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I'm trying to run an application in C, but the only way I could find that is reasonably easy to use works like this:

system("command here");

It works, of course, but it's really slow (especially when repeating this a lot). I'm just wondering if there is a way of running a program without having to interact with a shell, something like python's subprocess module.

I have heard of execl, and I would use that (forking it first, of course), but I'm wondering if there is a simpler way that wouldn't require forking first.

EDIT: I also want to be able to know the return code of the program

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Python, being built on C, will just be wrapping that functionality. All you need to do is define your own function to fork and exec, then use that wherever you need it. –  Dave Mar 30 '13 at 3:40
@Dave, yes, of course, but how would I know the return code of the program? –  MiJyn Mar 30 '13 at 3:42
You can waitpid (with WNOHANG if you want to be asynchronous) which will give you the exit status once it has closed. –  Dave Mar 30 '13 at 3:46
@Dave, thank you, I will try this! :D –  MiJyn Mar 30 '13 at 3:47
(and, to be clear, the pid is what you get from fork if you are in the main program. And you get 0 if you are in the child program) –  Dave Mar 30 '13 at 3:47

2 Answers 2

up vote 1 down vote accepted

If neither system() nor popen() provides the mechanism you need, then the easy way to do it is with fork() and execv() (or, perhaps, execl(), but the argument list must be fixed at compile time, not variable, to use it). Really! It is not hard to do fork() and exec(), and any alternative will encapsulate that processing.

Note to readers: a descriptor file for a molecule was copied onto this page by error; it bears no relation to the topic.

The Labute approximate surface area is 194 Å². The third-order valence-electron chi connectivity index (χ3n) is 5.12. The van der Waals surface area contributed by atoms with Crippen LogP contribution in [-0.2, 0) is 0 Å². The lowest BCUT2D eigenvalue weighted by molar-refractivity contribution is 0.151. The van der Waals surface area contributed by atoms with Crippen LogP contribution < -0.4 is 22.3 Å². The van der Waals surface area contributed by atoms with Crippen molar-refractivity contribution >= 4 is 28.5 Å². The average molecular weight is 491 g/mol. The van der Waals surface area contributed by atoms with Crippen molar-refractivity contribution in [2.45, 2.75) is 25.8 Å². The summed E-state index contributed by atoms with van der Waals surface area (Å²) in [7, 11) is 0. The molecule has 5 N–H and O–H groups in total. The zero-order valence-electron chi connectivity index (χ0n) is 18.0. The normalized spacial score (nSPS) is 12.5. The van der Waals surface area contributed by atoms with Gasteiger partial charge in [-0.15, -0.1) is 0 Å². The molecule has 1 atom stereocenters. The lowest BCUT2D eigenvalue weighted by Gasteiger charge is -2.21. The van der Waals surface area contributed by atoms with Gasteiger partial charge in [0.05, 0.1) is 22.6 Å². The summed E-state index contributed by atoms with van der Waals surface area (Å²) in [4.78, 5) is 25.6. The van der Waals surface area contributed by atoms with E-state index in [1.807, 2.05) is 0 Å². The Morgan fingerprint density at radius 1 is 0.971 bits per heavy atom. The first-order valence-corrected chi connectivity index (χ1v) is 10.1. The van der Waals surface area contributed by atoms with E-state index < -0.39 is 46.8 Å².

The Python subprocess module is simply hiding fork() and exec() for you behind a convenient interface. That's probably appropriate for a high-level language like Python. C is a lower-level language and doesn't really need the complexity.

The hard way to do it is with posix_spawn(). You have to create arguments to describe all the actions you want done in the child between the fork() and the exec(), which is far harder to set up than it is to simply do the fork(), make the changes, and then use exec() after all. This (posix_spawn()) is what you get when you design the code to spawn a child process without visibly using fork() and exec() and ensure that it can handle almost any reasonable circumstance.

You'll need to consider whether you need to use wait() or waitpid() or a variant to determine when the child is complete. You may need to consider whether to handle the SIGCHLD signal (which will notify you when a child dies).

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As I'm sure you already know, system already employs the fork/exec strategy. I understand you want to circumvent the shell and are looking for a simple approach, I'm just saying you could just as easily write a function to wrap the fork/exec pattern as is done in system. Indeed it would probably be most straightforward to just do that. An alternative as Gabe mentioned in the comments is posix_spawn.

A faster (but apparently discouraged) alternative is vfork() / exec, but this is generally discouraged and is obsolete in the latest POSIX standards.

4.3BSD; POSIX.1-2001 (but marked OBSOLETE). POSIX.1-2008 removes the specification of vfork().

It's meant to be immediately followed by an exec or _exit. Otherwise all kinds of weird bugs can arise since the virtual memory pages and page tables aren't duplicated (child uses same data/heap/stack segments). The parent/calling process blocks until the child execs or _exits. Regular fork's modern implementations have copy-on-write semantics which approach the speed of vfork, without the potential bugs incurred by vfork's memory sharing semantics.

If you want even further control over memory-sharing semantics and process inheritance, and the consequent potential speed-up (and are on Linux), look into clone() (wrapper for system-call sys_clone()) which is what some process-creating system calls delegate their work to. Be sure to carefully comb over all of the various flags.

You can use waitpid to get the exit status of the process.

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vfork() is weird; the rules for accurate use are very stringent; it is easy to get it wrong. –  Jonathan Leffler Mar 30 '13 at 5:08
@JonathanLeffler Indeed. Hopefully I made this clear enough to the OP so that they may more carefully weigh their options. –  Jorge Israel Peña Mar 30 '13 at 5:10

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